Sir David Attenborough remembers Queen's 'most precious laugh' in moving tribute

Sir David Attenborough shared a personal tribute following the Queen's death

David Attenborough Queen - Queen Elizabeth II presents the Chatham House Prize 2019 to Sir David Attenborough at the Royal institute of International Affairs, Chatham House on November 20, 2019 in London Colney, England.
(Image credit: Getty Images / Eddie Mulholland - WPA Pool)

Sir David Attenborough has paid tribute to Queen Elizabeth II following her death at Balmoral Castle. 

  • Ahead of King Charles III’s address to the nation (opens in new tab), Sir David Attenborough has shared a tribute to the late Queen Elizabeth II.
  • Sir David and the Queen were both born in 1926 and worked closely together during her reign.
  • Speaking to ITV, the documentary-maker detailed what he will remember the most about the monarch, who died aged 96 at Balmoral Castle. 

People across the world have been sharing their condolences to the royal family and tributes to the Queen after Buckingham Palace announced on September 8th that Queen Elizabeth had died (opens in new tab) aged 96, at her Balmoral estate.

Now, legendary broadcaster and historian, Sir David Attenborough has shared a personal tribute to Her Majesty, with whom he worked closely with on projects and documentaries during her 70 years on the throne. 

Speaking to ITV News, Sir David shared that what he will remember most about the Queen is her "most precious laugh".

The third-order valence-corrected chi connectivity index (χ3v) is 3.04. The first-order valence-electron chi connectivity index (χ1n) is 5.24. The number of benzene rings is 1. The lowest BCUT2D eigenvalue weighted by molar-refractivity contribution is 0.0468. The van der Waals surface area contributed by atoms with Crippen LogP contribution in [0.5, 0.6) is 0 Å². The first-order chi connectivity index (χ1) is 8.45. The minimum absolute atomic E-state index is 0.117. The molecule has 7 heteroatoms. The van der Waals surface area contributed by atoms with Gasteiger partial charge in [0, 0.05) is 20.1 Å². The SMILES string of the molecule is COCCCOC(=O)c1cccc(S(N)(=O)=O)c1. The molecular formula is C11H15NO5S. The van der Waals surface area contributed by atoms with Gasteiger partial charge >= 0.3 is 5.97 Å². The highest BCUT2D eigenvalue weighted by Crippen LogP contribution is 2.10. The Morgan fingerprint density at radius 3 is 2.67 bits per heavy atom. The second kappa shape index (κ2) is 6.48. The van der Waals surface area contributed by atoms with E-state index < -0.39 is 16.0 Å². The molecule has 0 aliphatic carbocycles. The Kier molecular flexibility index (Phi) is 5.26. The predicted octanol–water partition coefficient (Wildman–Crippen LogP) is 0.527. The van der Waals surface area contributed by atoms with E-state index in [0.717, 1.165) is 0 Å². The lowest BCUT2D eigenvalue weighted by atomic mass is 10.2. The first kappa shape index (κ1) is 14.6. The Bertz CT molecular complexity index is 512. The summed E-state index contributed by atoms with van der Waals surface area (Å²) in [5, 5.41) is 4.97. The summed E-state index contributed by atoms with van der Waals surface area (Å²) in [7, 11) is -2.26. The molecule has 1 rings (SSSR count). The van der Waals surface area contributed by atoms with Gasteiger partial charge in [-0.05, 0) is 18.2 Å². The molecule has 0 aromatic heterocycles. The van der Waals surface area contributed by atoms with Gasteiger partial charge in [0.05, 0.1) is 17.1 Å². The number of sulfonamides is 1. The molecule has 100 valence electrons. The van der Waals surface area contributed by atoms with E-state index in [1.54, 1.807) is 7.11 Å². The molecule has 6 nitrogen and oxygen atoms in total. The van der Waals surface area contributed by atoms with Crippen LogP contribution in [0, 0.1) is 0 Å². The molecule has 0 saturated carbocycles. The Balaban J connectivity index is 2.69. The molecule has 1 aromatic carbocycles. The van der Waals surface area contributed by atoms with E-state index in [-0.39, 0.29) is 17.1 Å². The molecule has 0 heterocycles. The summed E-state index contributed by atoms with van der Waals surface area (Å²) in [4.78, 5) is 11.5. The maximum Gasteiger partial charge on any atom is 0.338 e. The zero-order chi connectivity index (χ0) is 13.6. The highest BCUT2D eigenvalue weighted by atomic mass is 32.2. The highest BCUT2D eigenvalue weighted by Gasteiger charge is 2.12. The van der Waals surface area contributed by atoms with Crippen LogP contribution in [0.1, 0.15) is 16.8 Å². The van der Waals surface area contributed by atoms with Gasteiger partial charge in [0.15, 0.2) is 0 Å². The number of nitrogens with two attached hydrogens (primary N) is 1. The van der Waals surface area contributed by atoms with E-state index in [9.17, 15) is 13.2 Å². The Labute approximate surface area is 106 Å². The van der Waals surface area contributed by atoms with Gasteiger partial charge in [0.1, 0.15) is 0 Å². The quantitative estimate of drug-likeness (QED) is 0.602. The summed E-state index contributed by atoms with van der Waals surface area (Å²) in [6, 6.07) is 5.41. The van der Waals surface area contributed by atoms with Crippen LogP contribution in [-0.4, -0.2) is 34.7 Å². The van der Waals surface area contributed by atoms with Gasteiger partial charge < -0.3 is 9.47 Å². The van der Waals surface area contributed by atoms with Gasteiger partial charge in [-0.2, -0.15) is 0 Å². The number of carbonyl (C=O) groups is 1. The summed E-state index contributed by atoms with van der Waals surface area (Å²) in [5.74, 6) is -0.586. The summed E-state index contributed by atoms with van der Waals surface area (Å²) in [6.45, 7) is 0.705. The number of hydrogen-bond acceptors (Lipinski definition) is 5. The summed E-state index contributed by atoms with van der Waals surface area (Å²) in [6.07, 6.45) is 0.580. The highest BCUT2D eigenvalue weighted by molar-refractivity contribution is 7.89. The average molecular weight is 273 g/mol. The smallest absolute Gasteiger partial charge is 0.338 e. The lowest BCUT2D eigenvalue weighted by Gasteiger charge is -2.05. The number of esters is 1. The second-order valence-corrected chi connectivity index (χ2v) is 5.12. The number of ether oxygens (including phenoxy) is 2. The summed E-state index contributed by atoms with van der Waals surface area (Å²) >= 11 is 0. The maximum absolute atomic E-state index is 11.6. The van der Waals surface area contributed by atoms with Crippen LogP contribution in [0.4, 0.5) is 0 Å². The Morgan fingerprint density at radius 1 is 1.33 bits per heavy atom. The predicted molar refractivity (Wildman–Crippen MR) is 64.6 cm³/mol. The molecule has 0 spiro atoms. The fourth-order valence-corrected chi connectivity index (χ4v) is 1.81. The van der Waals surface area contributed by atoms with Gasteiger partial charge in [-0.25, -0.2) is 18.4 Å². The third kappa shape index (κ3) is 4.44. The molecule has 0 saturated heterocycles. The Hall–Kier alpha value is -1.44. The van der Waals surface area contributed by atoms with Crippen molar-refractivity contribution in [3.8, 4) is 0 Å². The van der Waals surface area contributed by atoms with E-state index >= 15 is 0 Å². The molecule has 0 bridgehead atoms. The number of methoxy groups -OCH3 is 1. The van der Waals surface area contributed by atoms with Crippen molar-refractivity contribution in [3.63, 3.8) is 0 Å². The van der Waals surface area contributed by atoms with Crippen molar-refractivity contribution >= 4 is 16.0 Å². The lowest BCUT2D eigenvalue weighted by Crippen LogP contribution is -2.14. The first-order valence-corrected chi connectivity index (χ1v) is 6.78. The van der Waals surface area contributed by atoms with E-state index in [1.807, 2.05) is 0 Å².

Queen Elizabeth II and Sir David Attenborough attend a reception to showcase forestry projects that have been dedicated to the new conservation initiative The Queen's Commonwealth Canopy (QCC) at Buckingham Palace on November 15, 2016 in London, England.

(Image credit: Getty Images / Yui Mok - WPA Pool/Getty Images)

He said, “if there was something funny she laughed in a genuine way,” before adding, “She was an expert at getting people to relax.

"When you met her you were well-aware that you were in the presence of someone who was extremely important to our society and yet she made it seem that you were meeting another human being with exactly the same conditions that all human beings have."

Sir David worked with the Queen to produce some of her famous Christmas addresses to the nation, and recalled how he watched her become "more and more skilled at maintaining a position, maintaining a way of behaving and speaking, and of mastering a brief and doing a job with conviction."

Britain's Queen Elizabeth II presents TV naturalist Sir David Attenborough with the Insignia of the Order of Merit, a personal award from the Queen recognising exceptional achievements in the advancement of arts, learning, literature and science at Buckingham Palace on June 10, 2005 in London.

(Image credit: Getty Images / POOL/Anwar Hussein Collection)

He added that working with Her Majesty throughout their lives and being able to form a bond with her left him "delighted" saying that "it was a great privilege".

During her reign, the Queen awarded Sir David with a Knighthood for his environmental work, and the Order of Merit, which is given as a personal gift from the monarch for exceptional distinction in the arts and sciences.